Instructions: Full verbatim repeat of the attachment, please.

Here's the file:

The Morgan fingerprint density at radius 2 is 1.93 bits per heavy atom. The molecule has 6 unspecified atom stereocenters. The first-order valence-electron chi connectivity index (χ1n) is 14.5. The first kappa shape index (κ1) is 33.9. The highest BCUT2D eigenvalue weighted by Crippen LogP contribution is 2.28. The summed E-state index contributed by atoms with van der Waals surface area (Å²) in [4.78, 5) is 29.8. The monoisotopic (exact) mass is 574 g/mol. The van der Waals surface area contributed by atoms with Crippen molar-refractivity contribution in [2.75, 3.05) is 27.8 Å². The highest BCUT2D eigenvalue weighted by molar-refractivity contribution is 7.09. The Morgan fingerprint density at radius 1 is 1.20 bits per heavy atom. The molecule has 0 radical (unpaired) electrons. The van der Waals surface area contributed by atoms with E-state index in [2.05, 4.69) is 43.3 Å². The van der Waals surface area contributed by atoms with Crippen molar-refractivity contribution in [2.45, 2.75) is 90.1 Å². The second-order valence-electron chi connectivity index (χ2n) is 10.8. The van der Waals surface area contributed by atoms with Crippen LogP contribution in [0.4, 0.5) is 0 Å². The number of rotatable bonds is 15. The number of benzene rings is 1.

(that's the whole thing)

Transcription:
The Morgan fingerprint density at radius 2 is 1.93 bits per heavy atom. The molecule has 6 unspecified atom stereocenters. The first-order valence-electron chi connectivity index (χ1n) is 14.5. The first kappa shape index (κ1) is 33.9. The highest BCUT2D eigenvalue weighted by Crippen LogP contribution is 2.28. The summed E-state index contributed by atoms with van der Waals surface area (Å²) in [4.78, 5) is 29.8. The monoisotopic (exact) mass is 574 g/mol. The van der Waals surface area contributed by atoms with Crippen molar-refractivity contribution in [2.75, 3.05) is 27.8 Å². The highest BCUT2D eigenvalue weighted by molar-refractivity contribution is 7.09. The Morgan fingerprint density at radius 1 is 1.20 bits per heavy atom. The molecule has 0 radical (unpaired) electrons. The van der Waals surface area contributed by atoms with E-state index in [2.05, 4.69) is 43.3 Å². The van der Waals surface area contributed by atoms with Crippen molar-refractivity contribution in [2.45, 2.75) is 90.1 Å². The second-order valence-electron chi connectivity index (χ2n) is 10.8. The van der Waals surface area contributed by atoms with Crippen LogP contribution in [0.4, 0.5) is 0 Å². The number of rotatable bonds is 15. The number of benzene rings is 1.